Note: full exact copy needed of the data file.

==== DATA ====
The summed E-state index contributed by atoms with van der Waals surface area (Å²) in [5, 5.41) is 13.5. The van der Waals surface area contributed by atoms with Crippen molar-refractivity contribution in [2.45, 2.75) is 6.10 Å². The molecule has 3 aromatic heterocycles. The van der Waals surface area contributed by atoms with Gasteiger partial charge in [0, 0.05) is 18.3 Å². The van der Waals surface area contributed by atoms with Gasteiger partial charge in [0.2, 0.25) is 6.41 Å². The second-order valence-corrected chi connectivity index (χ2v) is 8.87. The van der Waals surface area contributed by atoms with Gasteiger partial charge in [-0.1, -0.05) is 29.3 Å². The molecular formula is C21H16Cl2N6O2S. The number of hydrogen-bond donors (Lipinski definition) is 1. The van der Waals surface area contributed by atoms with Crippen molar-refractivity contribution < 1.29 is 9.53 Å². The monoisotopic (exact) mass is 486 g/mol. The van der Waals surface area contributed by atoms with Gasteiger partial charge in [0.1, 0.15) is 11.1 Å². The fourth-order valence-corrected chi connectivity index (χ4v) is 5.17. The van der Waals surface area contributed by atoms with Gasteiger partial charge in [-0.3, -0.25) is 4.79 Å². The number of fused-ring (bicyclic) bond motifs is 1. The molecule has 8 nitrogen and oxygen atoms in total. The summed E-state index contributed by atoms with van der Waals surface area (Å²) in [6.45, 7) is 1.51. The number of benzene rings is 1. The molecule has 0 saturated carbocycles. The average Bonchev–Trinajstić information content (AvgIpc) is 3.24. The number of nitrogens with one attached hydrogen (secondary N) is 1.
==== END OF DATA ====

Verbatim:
The summed E-state index contributed by atoms with van der Waals surface area (Å²) in [5, 5.41) is 13.5. The van der Waals surface area contributed by atoms with Crippen molar-refractivity contribution in [2.45, 2.75) is 6.10 Å². The molecule has 3 aromatic heterocycles. The van der Waals surface area contributed by atoms with Gasteiger partial charge in [0, 0.05) is 18.3 Å². The van der Waals surface area contributed by atoms with Gasteiger partial charge in [0.2, 0.25) is 6.41 Å². The second-order valence-corrected chi connectivity index (χ2v) is 8.87. The van der Waals surface area contributed by atoms with Gasteiger partial charge in [-0.1, -0.05) is 29.3 Å². The molecular formula is C21H16Cl2N6O2S. The number of hydrogen-bond donors (Lipinski definition) is 1. The van der Waals surface area contributed by atoms with Crippen molar-refractivity contribution < 1.29 is 9.53 Å². The monoisotopic (exact) mass is 486 g/mol. The van der Waals surface area contributed by atoms with Gasteiger partial charge in [0.1, 0.15) is 11.1 Å². The fourth-order valence-corrected chi connectivity index (χ4v) is 5.17. The van der Waals surface area contributed by atoms with Gasteiger partial charge in [-0.3, -0.25) is 4.79 Å². The number of fused-ring (bicyclic) bond motifs is 1. The molecule has 8 nitrogen and oxygen atoms in total. The summed E-state index contributed by atoms with van der Waals surface area (Å²) in [6.45, 7) is 1.51. The number of benzene rings is 1. The molecule has 0 saturated carbocycles. The average Bonchev–Trinajstić information content (AvgIpc) is 3.24. The number of nitrogens with one attached hydrogen (secondary N) is 1.